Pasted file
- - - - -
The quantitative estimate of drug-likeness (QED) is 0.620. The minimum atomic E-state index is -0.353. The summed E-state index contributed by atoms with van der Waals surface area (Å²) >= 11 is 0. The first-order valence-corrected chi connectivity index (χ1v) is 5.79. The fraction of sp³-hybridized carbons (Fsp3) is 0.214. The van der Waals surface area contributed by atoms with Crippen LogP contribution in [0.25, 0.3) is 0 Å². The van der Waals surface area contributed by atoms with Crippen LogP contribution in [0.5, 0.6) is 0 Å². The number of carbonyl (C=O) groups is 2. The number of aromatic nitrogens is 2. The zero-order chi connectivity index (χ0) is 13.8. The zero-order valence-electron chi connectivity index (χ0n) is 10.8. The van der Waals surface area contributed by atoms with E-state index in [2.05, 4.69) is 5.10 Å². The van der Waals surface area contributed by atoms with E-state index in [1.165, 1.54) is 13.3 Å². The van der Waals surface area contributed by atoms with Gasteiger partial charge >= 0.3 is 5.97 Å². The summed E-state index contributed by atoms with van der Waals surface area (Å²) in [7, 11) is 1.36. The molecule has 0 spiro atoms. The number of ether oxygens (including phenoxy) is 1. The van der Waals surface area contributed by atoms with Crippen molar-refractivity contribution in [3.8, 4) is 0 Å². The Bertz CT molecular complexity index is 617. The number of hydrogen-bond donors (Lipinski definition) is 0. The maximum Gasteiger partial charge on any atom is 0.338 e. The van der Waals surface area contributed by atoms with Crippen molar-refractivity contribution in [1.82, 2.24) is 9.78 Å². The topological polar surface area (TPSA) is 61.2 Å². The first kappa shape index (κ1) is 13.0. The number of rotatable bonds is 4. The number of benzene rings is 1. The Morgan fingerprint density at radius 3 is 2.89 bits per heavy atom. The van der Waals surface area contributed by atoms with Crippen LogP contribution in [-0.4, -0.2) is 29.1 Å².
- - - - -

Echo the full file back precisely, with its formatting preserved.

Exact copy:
The quantitative estimate of drug-likeness (QED) is 0.620. The minimum atomic E-state index is -0.353. The summed E-state index contributed by atoms with van der Waals surface area (Å²) >= 11 is 0. The first-order valence-corrected chi connectivity index (χ1v) is 5.79. The fraction of sp³-hybridized carbons (Fsp3) is 0.214. The van der Waals surface area contributed by atoms with Crippen LogP contribution in [0.25, 0.3) is 0 Å². The van der Waals surface area contributed by atoms with Crippen LogP contribution in [0.5, 0.6) is 0 Å². The number of carbonyl (C=O) groups is 2. The number of aromatic nitrogens is 2. The zero-order chi connectivity index (χ0) is 13.8. The zero-order valence-electron chi connectivity index (χ0n) is 10.8. The van der Waals surface area contributed by atoms with E-state index in [2.05, 4.69) is 5.10 Å². The van der Waals surface area contributed by atoms with E-state index in [1.165, 1.54) is 13.3 Å². The van der Waals surface area contributed by atoms with Gasteiger partial charge >= 0.3 is 5.97 Å². The summed E-state index contributed by atoms with van der Waals surface area (Å²) in [7, 11) is 1.36. The molecule has 0 spiro atoms. The number of ether oxygens (including phenoxy) is 1. The van der Waals surface area contributed by atoms with Crippen molar-refractivity contribution in [3.8, 4) is 0 Å². The Bertz CT molecular complexity index is 617. The number of hydrogen-bond donors (Lipinski definition) is 0. The maximum Gasteiger partial charge on any atom is 0.338 e. The van der Waals surface area contributed by atoms with Crippen molar-refractivity contribution in [1.82, 2.24) is 9.78 Å². The topological polar surface area (TPSA) is 61.2 Å². The first kappa shape index (κ1) is 13.0. The number of rotatable bonds is 4. The number of benzene rings is 1. The Morgan fingerprint density at radius 3 is 2.89 bits per heavy atom. The van der Waals surface area contributed by atoms with Crippen LogP contribution in [-0.4, -0.2) is 29.1 Å².